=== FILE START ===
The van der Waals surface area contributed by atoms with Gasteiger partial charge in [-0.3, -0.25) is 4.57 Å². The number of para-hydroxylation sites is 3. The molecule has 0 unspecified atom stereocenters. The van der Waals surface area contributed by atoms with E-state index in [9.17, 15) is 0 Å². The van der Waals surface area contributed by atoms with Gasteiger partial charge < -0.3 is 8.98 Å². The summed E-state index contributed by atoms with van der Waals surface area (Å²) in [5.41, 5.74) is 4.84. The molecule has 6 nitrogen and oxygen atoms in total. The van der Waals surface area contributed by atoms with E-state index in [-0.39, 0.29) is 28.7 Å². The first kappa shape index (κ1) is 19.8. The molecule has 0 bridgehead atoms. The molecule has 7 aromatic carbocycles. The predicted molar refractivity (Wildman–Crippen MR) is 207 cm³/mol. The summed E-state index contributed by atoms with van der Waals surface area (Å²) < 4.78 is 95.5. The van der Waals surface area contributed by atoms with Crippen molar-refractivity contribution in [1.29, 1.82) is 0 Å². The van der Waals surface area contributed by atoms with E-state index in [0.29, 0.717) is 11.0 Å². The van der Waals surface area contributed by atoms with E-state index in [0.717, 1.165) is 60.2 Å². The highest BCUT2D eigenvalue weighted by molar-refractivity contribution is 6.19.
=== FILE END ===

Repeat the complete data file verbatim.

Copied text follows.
The van der Waals surface area contributed by atoms with Gasteiger partial charge in [-0.3, -0.25) is 4.57 Å². The number of para-hydroxylation sites is 3. The molecule has 0 unspecified atom stereocenters. The van der Waals surface area contributed by atoms with E-state index in [9.17, 15) is 0 Å². The van der Waals surface area contributed by atoms with Gasteiger partial charge < -0.3 is 8.98 Å². The summed E-state index contributed by atoms with van der Waals surface area (Å²) in [5.41, 5.74) is 4.84. The molecule has 6 nitrogen and oxygen atoms in total. The van der Waals surface area contributed by atoms with E-state index in [-0.39, 0.29) is 28.7 Å². The first kappa shape index (κ1) is 19.8. The molecule has 0 bridgehead atoms. The molecule has 7 aromatic carbocycles. The predicted molar refractivity (Wildman–Crippen MR) is 207 cm³/mol. The summed E-state index contributed by atoms with van der Waals surface area (Å²) < 4.78 is 95.5. The van der Waals surface area contributed by atoms with Crippen molar-refractivity contribution in [1.29, 1.82) is 0 Å². The van der Waals surface area contributed by atoms with E-state index in [0.29, 0.717) is 11.0 Å². The van der Waals surface area contributed by atoms with E-state index in [0.717, 1.165) is 60.2 Å². The highest BCUT2D eigenvalue weighted by molar-refractivity contribution is 6.19.